Rejoice! Spring has arrived, and Pesach is here. The time of our liberation is at hand. The Exodus from our narrow straits is re-enacted once more.
Judaism is a religion that likes symbols. The Passover Seder table is full of them: There’s the salt that can represent tears or bitterness, the wine as metaphor for blood, the unleavened matzah as a symbol for humility, and so on.
With focused eyes and wide smiles, a sea of preschoolers in white baker’s hats worked slowly, carefully kneading and flattening the dough that would soon emerge from a brick oven as that classic Passover food: matzah.
The matzah aisle in any local kosher supermarket — even some nonkosher ones — is increasingly more likely to resemble a cereal aisle with its myriad options rather than the modesty and simplicity that is matzah itself.
For the many who feel overwhelmed by Passover because of the demands of cooking without leaven, a word or two: That should not be an obstacle.
This year, more than 1,000 Los Angeles families in need received food from organizations that provide assistance specifically for Passover.
Israeli soldiers in the Kfir Brigade ate salami and matzah for their seder meal after a base chef heated up the real seder food inappropriately, rendering it unkosher.
It’s fashionable to look at Passover as a universal idea. This makes sense; after all, how much more universal can you get than the theme of human freedom? Also, it’s a lot easier these days to be outer-directed and feel outrage at injustice.
Why is the day after the seder different from all other days? Is it because we are exhausted? Or our clothes no longer button? Possibly. More likely, I suspect the day after is different because of all the newly minted questions that drop into our brains like zuzim.
It's April and steel shopping carts clang and collide like bumper cars in the kosher-for-Passover aisle of my local supermarket. Even in this mob I find soul mates, shoppers who share my angst about eating many of the hechshered-for-the-holiday packaged foods. Foods made with what blogger Lisa Rose calls the "four food groups of Passover: cottonseed oil, MSG, white sugar and potato starch."
Award-winning pastry chef Chris Hanmer doesn’t let a little matzah meal scare him. Hanmer, who, in 2011, came in first in the second season of “Top Chef: Just Desserts,” has been pastry chef at catered Passover programs at Ritz-Carlton hotels in Lake Las Vegas, Nev., and Naples, Fla.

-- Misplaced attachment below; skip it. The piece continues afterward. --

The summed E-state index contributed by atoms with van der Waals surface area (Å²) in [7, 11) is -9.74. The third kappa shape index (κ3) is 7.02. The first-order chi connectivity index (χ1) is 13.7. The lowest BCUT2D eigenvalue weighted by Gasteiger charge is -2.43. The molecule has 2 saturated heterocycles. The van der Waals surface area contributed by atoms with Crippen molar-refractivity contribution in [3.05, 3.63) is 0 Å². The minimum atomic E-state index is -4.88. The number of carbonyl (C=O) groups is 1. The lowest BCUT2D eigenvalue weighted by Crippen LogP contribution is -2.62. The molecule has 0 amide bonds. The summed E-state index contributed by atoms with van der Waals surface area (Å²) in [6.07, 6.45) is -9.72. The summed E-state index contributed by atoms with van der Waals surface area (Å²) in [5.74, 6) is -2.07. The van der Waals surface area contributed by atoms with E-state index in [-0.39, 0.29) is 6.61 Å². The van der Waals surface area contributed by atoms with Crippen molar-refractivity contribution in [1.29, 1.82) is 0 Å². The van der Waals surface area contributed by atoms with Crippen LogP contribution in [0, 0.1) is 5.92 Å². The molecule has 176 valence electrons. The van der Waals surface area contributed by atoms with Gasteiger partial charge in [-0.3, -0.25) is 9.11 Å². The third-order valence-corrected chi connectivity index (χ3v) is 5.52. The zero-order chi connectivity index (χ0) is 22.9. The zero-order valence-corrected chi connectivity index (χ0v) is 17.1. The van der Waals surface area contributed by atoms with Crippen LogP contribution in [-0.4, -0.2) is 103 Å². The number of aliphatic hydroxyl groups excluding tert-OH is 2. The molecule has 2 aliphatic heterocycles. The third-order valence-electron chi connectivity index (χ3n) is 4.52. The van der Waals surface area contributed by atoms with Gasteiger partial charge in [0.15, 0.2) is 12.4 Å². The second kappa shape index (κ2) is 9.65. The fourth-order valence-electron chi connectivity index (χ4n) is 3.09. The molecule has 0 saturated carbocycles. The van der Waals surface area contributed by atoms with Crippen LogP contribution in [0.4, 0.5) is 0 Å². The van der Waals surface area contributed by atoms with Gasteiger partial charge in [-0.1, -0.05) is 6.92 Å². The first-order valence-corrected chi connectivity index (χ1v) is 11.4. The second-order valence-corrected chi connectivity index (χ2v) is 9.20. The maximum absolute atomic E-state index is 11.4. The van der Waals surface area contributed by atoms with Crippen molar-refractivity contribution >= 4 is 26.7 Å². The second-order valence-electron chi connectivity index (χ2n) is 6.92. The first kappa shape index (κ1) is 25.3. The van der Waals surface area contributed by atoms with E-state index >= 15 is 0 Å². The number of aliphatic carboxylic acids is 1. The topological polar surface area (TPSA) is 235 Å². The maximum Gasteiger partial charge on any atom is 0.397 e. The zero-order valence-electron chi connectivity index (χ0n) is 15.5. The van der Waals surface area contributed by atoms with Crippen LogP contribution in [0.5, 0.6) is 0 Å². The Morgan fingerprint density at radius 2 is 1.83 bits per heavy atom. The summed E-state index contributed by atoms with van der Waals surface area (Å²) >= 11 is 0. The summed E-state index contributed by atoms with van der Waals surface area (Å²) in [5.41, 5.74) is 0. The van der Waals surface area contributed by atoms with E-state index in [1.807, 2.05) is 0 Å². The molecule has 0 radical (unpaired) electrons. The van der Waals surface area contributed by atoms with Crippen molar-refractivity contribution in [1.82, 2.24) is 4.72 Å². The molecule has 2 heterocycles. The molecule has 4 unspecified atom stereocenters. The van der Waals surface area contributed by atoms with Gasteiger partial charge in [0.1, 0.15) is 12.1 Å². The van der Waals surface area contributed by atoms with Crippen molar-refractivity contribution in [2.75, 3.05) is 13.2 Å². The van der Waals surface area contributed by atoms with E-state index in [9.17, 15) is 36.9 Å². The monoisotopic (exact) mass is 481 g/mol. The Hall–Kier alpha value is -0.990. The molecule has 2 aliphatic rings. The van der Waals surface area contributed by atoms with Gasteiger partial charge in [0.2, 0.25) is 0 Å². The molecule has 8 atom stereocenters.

Valentine’s Day can be a tough time for a young Jew. Fancy restaurants do not cater well to our people. The last time I took a lady to a snooty eatery, the special was baked swiss-cheese-topped-pork stuffed into a lobster served on a picture of Jesus.
Ataste of Israel is no farther away than your local grocery store — and not just in the kosher aisle.
A U.S. federal judge has ruled that a Jewish inmate in a New York jail does not have a constitutionally protected right to matzah and grape juice.
A few weeks before Passover, there was a moment when Shirley Friedman looked worried that there might not be enough food for everybody. Friedman, who calls herself “a full-time grandmother,” is expecting to feed three dozen people over the first two nights of Passover at her table at home — but on that Thursday morning, she wasn’t worrying about a problem that could be solved by another trip to the supermarket.
3 eggs, separated, About 1/2 cup water or chicken stock, 1 to 1 1/2 cups matzah meal
In 1886, Naphtali Herz Imber, an English poet originally from Bohemia, wrote the words to Israel's national anthem, "Hatikvah." Samuel Cohen, an immigrant from Moldavia, wrote the melody
My Pesach preparation, like that of so many Americans, usually involves walking to my local supermarket and loading a cart full of Manischewitz products...
The hunt for matzah stretched beyond the afikomen this year. A matzah shortage this week left many Southern California shoppers driving to multiple supermarkets in search of the unleavened bread, which plays a leading role during Passover seders and is used throughout the week.